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Business-nonprofit alliances: The new social contract

Todd Haskell | July 28, 2020

I'm a firm believer in the power of businesses to do social good. At the same time, decades of studying and doing research in psychology have made me very skeptical of the idea of pure altruism. In general, people's behavior is driven by their own needs and goals. People help others when they believe that doing so benefits them in some way. Those benefits may be indirect and abstract. For example, a person might help someone else because they believe that good deeds "come back around." But there has to be some kind of benefit involved, at least in the eyes of the person doing the good deed. The same point applies to businesses - after all, business decisions are ultimately made by people. Therefore, businesses do good deeds when they perceive an alignment between their own interests and the collective good.

Sometimes, that alignment just isn't there. Society may, intentionally or accidentally, set up incentive structures that reward selfishness. However, I believe that in the big picture and the long run, it generally is in the interest of a business to work for the collective good rather than against it. In my view the main obstacle is less that there isn't alignment, and more that it's easy to lose site of the big picture and the long run, especially when we have the possibility of short-term rewards staring us in the face. One way to avoid this is to ensure that a business has a clear vision of what the link is between "good for us" and "good for everyone." And, perhaps even more importantly, that the business has a person or group of people in the organization who are responsible for continually reminding everyone of the link, to ensure that it is front of mind for every business decision, every day. I will call that group of people the "vision-keepers." The general idea of a vision keeper is certainly not original; here is one reference to it, and here is another, and there are many other references to the general idea by other names. The one twist I'm giving on the idea is to specifically link it to social good.

What I'm going to propose here is that a nonprofit organization can often be an excellent fit for the role of a vision-keeper. In future posts, I'll walk through more of the concrete details of how to pursue this with your own business. In this post, I want to focus on why you would want to do that. I'm going to get pretty theoretical for a minute, but if you bear with me, I think you'll see how it all fits together in the end.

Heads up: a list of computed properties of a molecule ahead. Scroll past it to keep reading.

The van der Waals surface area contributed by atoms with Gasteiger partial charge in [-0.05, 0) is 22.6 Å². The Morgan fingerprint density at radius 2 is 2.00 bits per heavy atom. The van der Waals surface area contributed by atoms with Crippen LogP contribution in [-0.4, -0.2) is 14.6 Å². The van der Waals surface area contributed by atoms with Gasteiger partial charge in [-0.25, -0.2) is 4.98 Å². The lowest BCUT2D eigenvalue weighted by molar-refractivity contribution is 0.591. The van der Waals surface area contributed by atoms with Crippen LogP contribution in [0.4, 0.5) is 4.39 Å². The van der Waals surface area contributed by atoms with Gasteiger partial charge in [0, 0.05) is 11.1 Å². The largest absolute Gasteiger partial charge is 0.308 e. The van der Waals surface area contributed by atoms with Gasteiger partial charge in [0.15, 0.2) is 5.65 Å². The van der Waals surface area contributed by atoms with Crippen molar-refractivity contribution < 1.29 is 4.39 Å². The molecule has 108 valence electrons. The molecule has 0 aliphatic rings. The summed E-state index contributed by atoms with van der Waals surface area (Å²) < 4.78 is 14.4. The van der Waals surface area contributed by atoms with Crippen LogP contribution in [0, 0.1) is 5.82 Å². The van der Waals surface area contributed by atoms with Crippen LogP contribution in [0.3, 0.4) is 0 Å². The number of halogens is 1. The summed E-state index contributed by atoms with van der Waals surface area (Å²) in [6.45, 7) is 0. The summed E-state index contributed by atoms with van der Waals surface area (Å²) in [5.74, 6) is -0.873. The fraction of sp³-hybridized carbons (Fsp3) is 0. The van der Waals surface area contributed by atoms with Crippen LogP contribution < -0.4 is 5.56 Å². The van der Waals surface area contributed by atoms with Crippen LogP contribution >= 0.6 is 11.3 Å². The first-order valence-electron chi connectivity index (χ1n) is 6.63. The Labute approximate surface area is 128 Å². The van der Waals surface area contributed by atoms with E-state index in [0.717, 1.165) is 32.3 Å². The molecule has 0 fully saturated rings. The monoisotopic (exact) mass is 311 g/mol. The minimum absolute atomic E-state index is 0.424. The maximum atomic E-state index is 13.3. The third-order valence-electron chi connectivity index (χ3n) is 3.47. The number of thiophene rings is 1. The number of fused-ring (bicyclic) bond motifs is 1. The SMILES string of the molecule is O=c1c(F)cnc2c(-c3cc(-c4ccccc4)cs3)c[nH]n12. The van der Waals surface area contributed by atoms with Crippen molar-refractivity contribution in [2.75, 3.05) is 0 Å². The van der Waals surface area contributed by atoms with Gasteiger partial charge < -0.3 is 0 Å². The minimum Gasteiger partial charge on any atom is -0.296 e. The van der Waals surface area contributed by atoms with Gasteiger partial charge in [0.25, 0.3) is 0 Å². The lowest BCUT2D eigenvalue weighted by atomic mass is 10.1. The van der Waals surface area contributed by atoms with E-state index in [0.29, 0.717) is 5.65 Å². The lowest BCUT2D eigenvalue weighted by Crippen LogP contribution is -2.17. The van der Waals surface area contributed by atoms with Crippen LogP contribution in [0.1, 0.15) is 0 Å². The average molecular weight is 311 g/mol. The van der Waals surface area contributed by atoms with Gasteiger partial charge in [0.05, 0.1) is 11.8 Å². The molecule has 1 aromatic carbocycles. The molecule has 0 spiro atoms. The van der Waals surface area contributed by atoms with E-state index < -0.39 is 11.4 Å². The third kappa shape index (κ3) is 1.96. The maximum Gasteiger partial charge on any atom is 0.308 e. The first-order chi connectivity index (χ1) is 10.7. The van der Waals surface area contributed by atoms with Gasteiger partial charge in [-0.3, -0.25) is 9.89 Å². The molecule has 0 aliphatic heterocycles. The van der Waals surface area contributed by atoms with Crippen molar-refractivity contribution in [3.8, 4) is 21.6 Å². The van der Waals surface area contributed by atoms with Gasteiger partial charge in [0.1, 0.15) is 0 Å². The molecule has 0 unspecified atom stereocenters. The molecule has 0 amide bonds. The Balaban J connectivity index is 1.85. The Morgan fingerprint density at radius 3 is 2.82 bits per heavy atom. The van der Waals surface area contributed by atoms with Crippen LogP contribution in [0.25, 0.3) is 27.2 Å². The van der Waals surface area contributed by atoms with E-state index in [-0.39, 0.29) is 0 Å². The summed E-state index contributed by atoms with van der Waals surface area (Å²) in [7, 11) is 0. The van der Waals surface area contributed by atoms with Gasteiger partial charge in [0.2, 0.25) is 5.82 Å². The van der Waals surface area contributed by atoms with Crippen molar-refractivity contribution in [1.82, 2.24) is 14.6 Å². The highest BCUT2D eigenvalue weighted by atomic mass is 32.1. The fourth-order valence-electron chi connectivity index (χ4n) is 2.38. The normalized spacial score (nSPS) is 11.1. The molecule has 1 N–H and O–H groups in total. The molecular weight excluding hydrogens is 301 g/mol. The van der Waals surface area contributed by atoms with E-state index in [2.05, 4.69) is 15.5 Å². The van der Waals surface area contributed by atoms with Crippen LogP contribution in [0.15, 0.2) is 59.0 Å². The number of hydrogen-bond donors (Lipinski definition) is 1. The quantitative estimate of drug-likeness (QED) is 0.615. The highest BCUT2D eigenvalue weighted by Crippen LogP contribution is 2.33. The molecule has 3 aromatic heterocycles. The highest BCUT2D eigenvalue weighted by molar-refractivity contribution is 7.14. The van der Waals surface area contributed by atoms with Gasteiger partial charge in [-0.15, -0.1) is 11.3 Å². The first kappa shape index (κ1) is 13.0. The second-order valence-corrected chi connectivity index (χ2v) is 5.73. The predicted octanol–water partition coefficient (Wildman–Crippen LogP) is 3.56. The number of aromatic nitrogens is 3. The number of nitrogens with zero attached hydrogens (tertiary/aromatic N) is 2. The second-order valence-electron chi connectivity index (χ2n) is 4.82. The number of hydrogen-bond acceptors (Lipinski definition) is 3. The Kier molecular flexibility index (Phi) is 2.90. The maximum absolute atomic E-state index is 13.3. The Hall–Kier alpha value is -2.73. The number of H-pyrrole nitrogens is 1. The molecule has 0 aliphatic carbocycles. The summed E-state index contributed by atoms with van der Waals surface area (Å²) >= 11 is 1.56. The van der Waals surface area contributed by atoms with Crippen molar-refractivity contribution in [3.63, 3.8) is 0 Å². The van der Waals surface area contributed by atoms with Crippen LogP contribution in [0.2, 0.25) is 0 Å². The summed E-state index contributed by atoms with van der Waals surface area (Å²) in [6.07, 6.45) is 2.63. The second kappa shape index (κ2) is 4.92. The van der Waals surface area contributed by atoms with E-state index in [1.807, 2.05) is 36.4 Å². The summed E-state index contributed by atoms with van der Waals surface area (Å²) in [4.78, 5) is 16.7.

The social contract

The success of the human species is largely due to our ability to collaborate on a large scale. For example, building roads and highways to connect cities requires the collective efforts of hundreds or even thousands and people, all working toward a common goal. People recognize that they receive enormous benefits by being part of a group rather than going it alone, and therefore are motivated to stay part of the group. Being in a group is beneficial because by making a small contribution to the group yourself, you get to take advantage of everything the group is able to accomplish. Using the road example again, you only build a small portion of the road, but when it’s done you get to use all of it. In return for those benefits, you agree to go along with the rules and norms of the group, rather than just doing whatever you like. This general idea is often referred to as the social contract, and versions of it can be traced at least as far back as Confucius.

Although the idea of a social contract may seem straightforward, putting it into practice is not. At first glance, one might think that everyone should contribute the same amount, and everyone should receive the same amount of benefits from the group’s work. However, people are not all the same in either their capacity to contribute or in their needs. For example, a young child can’t contribute to building a road in the same way that an adult heavy equipment operator can. Similarly, someone who has cancer may have much greater needs than someone in good health. Given that, people generally agree that a system that takes equal contributions / equal benefits too literally is unfair. Of course, there is great disagreement about what is fair.

On top of that, people often try to work out a better deal for themselves. People generally understand that it’s beneficial to a society as a whole if people follow a social contract. However, with large groups in particular, the contribution of any individual person often feels negligible. Suppose a group of 1000 people decide to build a road. 999 actually help build, while 1 person does not. The resulting road will be almost as good as if all 1000 helped out. Looking at it purely in terms of a rational cost / benefit analysis, if a person can manage to reduce their own contribution to the group but still receive just as many benefits, why wouldn’t they do that? So you need some way to prevent or at least discourage people from violating the social contract for their own self-interest.

Managing this big complicated mess is often seen as the central job of the government. It's pretty much an impossible task. Even when government works well, there is almost always a gap between the ideal and the way the system operates in practice. In recent times, many people feel that this gap has been growing larger, and have called for reform of our social contract to address what seem to be increasingly large failings. If you're interested, you can check out this opinion piece put out by the Brookings Institution, or this one put out by BSR.

The role of nonprofits